United States has been blaming Pakistan for covertly supporting and harbouring various anti-US militant outfits like Haqqani Network, Quetta Shura, Afghan Taliban etc. On the other side, Pakistan has been very concerned about the US policies and strategies in Afghanistan since its invasion in Afghanistan in 2001. This invasion has provided a unique opportunity to its arch-foe India to expand its influence in Afghanistan. Ever since, India, the ‘strategic partner’ of the US has considerably consolidated its position in Afghanistan. Certainly, this is a matter of serious concern for Pakistan. In 2011, Salala Attack and Abbottabad Operation were the two significant incidents in Pakistan which forced Pakistan to substantially review its state policy towards the US.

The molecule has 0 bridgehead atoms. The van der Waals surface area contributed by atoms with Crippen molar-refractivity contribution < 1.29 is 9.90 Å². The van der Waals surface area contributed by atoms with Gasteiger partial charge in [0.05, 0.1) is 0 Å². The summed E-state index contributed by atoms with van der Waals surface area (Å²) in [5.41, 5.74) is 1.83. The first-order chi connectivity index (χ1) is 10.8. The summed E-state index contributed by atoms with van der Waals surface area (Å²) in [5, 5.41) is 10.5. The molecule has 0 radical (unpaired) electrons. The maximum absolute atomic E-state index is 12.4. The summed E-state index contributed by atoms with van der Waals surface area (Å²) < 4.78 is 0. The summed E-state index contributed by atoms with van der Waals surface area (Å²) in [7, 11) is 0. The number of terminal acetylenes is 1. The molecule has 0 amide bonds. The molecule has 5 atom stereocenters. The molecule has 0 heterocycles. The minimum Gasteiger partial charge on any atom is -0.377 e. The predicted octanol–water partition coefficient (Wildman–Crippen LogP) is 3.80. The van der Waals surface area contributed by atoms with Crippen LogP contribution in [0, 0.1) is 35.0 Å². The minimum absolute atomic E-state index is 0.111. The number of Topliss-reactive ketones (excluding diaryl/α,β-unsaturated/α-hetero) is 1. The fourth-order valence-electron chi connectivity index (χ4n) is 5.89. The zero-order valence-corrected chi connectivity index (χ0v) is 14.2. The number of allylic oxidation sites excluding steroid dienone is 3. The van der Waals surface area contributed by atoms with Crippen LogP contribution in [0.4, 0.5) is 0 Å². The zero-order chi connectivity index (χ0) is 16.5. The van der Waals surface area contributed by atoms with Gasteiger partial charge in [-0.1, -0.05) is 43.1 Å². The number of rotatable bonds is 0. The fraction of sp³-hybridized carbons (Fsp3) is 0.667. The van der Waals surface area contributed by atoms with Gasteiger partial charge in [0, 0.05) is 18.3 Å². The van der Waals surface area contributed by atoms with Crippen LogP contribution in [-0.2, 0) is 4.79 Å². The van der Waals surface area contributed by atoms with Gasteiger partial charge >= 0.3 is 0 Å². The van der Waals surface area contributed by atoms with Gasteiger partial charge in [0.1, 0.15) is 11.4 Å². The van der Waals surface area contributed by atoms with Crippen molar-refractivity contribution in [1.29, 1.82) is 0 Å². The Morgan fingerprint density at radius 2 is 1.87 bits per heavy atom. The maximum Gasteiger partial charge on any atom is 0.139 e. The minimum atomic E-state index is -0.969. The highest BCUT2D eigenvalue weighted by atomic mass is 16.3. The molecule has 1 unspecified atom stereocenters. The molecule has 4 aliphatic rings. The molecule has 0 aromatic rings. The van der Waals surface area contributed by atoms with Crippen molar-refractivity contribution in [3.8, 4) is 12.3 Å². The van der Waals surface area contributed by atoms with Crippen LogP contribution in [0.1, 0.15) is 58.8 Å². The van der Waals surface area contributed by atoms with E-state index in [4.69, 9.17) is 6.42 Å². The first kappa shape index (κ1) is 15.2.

As a matter of fact, Pak-US relationship is currently not resettable. Nor is there any serious and sincere intention to substantially reset them. There is a strategic divergence between the US and Pakistan owing to their conflicting stakes in the region, especially in Afghanistan. They look reluctant to compromise their broader strategic goals in this region. Therefore, they will likely to actively pursue these goals by keep adhering to their current strategy in this region. There would be no significant shift in the state policies of both countries.